A criminal investigation followed, and Zula was charged with more than 130 counts related to child sexual abuse. “There is no indication that the Diocese disclosed their prior knowledge of Zula’s conduct or Zula’s confession to the police or to the public,” the report said.

Amid this scandal, Wuerl authorized a confidential settlement with the victims’ family comprising a $500,000 lump sum payment and another $400,000, paid out over a period of 30 years. That settlement included a “confidentiality agreement.”

Zula pleaded guilty to only two of the counts. As he awaited sentencing, more complaints were made to the diocese, the report said:

“The caller advised that Zula had made frequent sexual advances on her son and at least two of his friends when they were 13-year-old altar boys. The mother reported that Zula asked the boys to pose like statues and attempted to tie them up using rope.

The report found no indication that the diocese reported this to law enforcement.

“In fact, the Diocese was utilizing diocesan resources and personnel to advocate for Zula at his upcoming sentencing proceeding,” the report said. This included getting a doctor whose evaluation would find him “passive-dependent” and not likely someone to initiate sexual activity.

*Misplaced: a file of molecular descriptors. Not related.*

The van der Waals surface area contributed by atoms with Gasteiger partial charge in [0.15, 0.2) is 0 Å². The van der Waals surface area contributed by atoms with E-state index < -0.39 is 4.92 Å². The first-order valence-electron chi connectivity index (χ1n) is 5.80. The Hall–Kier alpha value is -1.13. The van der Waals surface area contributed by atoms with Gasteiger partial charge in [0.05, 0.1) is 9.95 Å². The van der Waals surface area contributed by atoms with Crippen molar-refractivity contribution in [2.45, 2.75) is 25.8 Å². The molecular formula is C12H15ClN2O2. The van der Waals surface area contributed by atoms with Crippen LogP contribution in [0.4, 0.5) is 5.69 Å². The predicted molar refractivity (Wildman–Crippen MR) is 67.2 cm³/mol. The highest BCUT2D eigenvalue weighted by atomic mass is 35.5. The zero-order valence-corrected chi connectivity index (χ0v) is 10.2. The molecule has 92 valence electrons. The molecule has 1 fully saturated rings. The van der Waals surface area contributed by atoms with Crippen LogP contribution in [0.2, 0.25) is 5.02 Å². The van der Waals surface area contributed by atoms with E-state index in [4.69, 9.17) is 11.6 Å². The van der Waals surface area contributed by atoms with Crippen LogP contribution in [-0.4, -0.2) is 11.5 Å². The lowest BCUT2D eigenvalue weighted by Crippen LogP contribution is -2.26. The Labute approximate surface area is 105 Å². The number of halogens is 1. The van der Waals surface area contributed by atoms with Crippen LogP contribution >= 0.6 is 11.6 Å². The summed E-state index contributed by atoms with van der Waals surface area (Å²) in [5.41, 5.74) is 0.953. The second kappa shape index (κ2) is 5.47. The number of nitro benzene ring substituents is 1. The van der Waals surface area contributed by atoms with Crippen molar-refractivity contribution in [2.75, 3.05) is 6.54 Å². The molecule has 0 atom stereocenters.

” … Unknowing parishioners were still actively tithing from their income without knowledge that church funds were being used to mitigate a convicted sex offender’s sentence,” the grand jury wrote.

Zula was sentenced to five years in prison. A statement from Wuerl said that the system “has run its course,” according to the grand jury report. The diocese later agreed to set aside $500 for him each month until his release.

In March 1992, with Zula close to being eligible for early release, Wuerl confirmed the diocese would financially support Zula with a $11,542.68 total payment as well as $750-a-month sustenance payments.

“The Diocese continued to receive reports of past criminal conduct on the part of Zula after
his release,” the report said. After a 1993 letter to Wuerl from another victim, the diocese began removing him as a priest.

What followed were discussions in January 1995 over salary and medical benefits. “Wuerl was open” to a lump-sum payment of $180,000. Zula countered with a request for “$240,000.00 (TAX FREE).” Undated handwritten notes from a “Father Guay” include the words “slush fund — under table.”